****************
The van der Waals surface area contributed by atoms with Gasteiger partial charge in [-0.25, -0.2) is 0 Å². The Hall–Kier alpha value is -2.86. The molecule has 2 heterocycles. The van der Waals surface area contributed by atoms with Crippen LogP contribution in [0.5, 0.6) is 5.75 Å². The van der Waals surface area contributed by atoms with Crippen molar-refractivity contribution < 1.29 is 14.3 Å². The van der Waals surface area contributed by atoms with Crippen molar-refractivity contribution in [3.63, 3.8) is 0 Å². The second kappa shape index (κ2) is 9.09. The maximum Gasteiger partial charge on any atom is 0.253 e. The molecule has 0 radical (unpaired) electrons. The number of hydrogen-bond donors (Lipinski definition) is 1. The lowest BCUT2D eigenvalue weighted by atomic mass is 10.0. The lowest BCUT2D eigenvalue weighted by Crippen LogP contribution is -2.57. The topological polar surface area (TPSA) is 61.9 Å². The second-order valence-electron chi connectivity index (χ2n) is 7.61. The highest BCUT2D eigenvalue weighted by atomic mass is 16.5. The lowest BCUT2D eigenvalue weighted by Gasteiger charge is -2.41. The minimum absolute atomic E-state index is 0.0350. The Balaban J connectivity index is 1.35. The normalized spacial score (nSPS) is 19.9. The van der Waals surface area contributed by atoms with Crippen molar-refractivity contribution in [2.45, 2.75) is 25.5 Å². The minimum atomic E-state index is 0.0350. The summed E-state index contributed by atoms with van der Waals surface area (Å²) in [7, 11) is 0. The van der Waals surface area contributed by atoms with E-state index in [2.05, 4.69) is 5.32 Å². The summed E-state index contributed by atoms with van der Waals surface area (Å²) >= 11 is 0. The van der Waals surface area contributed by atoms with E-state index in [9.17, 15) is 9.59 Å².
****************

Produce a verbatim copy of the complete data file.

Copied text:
The van der Waals surface area contributed by atoms with Gasteiger partial charge in [-0.25, -0.2) is 0 Å². The Hall–Kier alpha value is -2.86. The molecule has 2 heterocycles. The van der Waals surface area contributed by atoms with Crippen LogP contribution in [0.5, 0.6) is 5.75 Å². The van der Waals surface area contributed by atoms with Crippen molar-refractivity contribution < 1.29 is 14.3 Å². The van der Waals surface area contributed by atoms with Crippen molar-refractivity contribution in [3.63, 3.8) is 0 Å². The second kappa shape index (κ2) is 9.09. The maximum Gasteiger partial charge on any atom is 0.253 e. The molecule has 0 radical (unpaired) electrons. The number of hydrogen-bond donors (Lipinski definition) is 1. The lowest BCUT2D eigenvalue weighted by atomic mass is 10.0. The lowest BCUT2D eigenvalue weighted by Crippen LogP contribution is -2.57. The topological polar surface area (TPSA) is 61.9 Å². The second-order valence-electron chi connectivity index (χ2n) is 7.61. The highest BCUT2D eigenvalue weighted by atomic mass is 16.5. The lowest BCUT2D eigenvalue weighted by Gasteiger charge is -2.41. The minimum absolute atomic E-state index is 0.0350. The Balaban J connectivity index is 1.35. The normalized spacial score (nSPS) is 19.9. The van der Waals surface area contributed by atoms with Crippen molar-refractivity contribution in [2.45, 2.75) is 25.5 Å². The minimum atomic E-state index is 0.0350. The summed E-state index contributed by atoms with van der Waals surface area (Å²) in [7, 11) is 0. The van der Waals surface area contributed by atoms with E-state index in [2.05, 4.69) is 5.32 Å². The summed E-state index contributed by atoms with van der Waals surface area (Å²) >= 11 is 0. The van der Waals surface area contributed by atoms with E-state index in [9.17, 15) is 9.59 Å².